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12 Ways to Help Kids with ADHD Get Things Done

They may understand the material and be capable of completing the assignment.

But “they often have significant weakness in their ability to get started, stay focused, plan and organize their work, monitor themselves to regulate their actions, and manage their emotions.”

Kids with ADHD may be up to 30 percent developmentally behind their peers — even though they’re of average or above average intelligence, she said. “It’s not a problem of knowing what to do — it’s doing what they know.”

They have an especially tough time completing tasks they find boring.

“Their brains are not as alert due to lower activity in the transmitters in the brain — dopamine and norepinephrine. They literally have a harder time paying attention or staying involved.”

But even interesting, enjoyable tasks can be challenging.

“Without a strong motivator, it’s hard for ADHD kids to get anything done — sometimes even if its something they really want to do.’’

Some parents make the mistake of trying to motivate their kids with threats and warnings or by taking things away.

Surprisingly, rewards don’t work either, “stress and pressure; even though it seems like positive pressure, kids often have a harder time thinking.” They end up shutting down.

Another common mistake is isolating your kids, restricting their movement and eliminating “distractions,” such as music. To kids with ADHD such distractions are actually helpful.

“It’s hard, but parents need to understand that their kids aren’t really avoiding work just to be rude or difficult, or disrespectful — they just don’t have a mechanism to get themselves activated.’’

However, parents can use various strategies to help engage their kids. Here are 12 to try.

1. Be radically compassionate.

Stressed the importance of practicing “radical compassion” with your kids. “It really is very hard for them to get activated, and then to focus, and then to sustain effort. That’s a huge amount of executive function required just to do one homework assignment.”

2. Focus on what really motivates them.

Again, motivation is critical for kids with ADHD. “There are five things that motivate the ADHD brain,” which are “novelty, competition, urgency, interest and humor,”

Also, focus on the individual things that motivate your kids.

3. Have them do something beforehand.

“Sometimes, let them do something fun before the homework, like read comics, and then get started,”

4. Work in bursts with breaks.

Let your child know they can work for a certain amount of time, and then get a short break. For instance, they might work for 15 to 25 minutes and then take a five-minute break.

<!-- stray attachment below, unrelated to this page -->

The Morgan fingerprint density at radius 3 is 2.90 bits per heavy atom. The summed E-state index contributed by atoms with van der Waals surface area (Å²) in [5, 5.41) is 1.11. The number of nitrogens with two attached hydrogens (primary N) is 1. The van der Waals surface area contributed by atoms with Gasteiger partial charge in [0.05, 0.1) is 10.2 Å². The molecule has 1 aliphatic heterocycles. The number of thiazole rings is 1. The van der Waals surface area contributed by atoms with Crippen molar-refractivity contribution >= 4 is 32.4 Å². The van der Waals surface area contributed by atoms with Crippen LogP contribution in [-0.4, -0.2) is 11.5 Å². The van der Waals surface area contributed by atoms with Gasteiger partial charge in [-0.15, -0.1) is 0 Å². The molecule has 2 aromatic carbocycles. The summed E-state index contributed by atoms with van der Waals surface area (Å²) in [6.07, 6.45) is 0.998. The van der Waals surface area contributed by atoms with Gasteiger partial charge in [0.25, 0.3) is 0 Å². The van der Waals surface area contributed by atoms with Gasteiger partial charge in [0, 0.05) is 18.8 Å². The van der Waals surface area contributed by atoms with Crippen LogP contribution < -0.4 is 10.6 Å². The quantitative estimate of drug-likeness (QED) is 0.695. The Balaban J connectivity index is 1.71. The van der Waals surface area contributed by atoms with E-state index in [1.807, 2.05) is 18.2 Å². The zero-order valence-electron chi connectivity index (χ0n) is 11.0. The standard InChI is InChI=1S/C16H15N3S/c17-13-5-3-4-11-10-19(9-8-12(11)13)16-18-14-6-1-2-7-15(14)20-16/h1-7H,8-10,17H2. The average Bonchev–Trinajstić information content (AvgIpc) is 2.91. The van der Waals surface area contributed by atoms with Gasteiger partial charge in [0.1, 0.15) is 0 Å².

“Your kids will often be able to concentrate deeper and work more efficiently in bursts.’’

5. Play sports while studying.

Play catch with your child as they review information. “Throw them a ball and have them throw it back when they know the answer.”

Or help them “learn spelling words or math facts while bouncing a basketball.’’

Movement in general is great for kids with ADHD. “A lot of these kids are kinesthetic learners, so they think better while moving.’’

6. Play games.

Playing concentration by printing two sets of flash cards and laying them on the floor.

7. Time them.

For instance, “set a timer to see how many spelling words a kid can write before the timer goes off.’’

8. Encourage their creativity.

Ask your child to invent a game to make studying more fun. “Let them be creative.”

9. Let them switch environments.

Let them do homework in different places.

10. Let them listen to music.

“Allow them to listen to music as long as it does not become their primary focus.’’ “Empower them to experiment with different genres to see what works best for them.”

11. Let them chew gum.

Any kind of chewing — including gum and crunchy snacks like carrot sticks — seems to help kids with ADHD concentrate better.

12. Seek an arrangement with their teacher.

“See if there are ways to modify the homework as needed by having an agreement with the teacher that gives you … some leeway as you see fit.’’

Your kids have already worked really hard during the day. “Many of the kids require extra time to get their work done — and extra time on homework is sometimes too much!”

If your child tried their hardest and worked a reasonable amount of time on their homework but didn’t complete it, sign a note informing their teacher. You might also inform the teacher of extenuating circumstances.

Completing tasks is really hard for kids with ADHD. Using various creative strategies can help.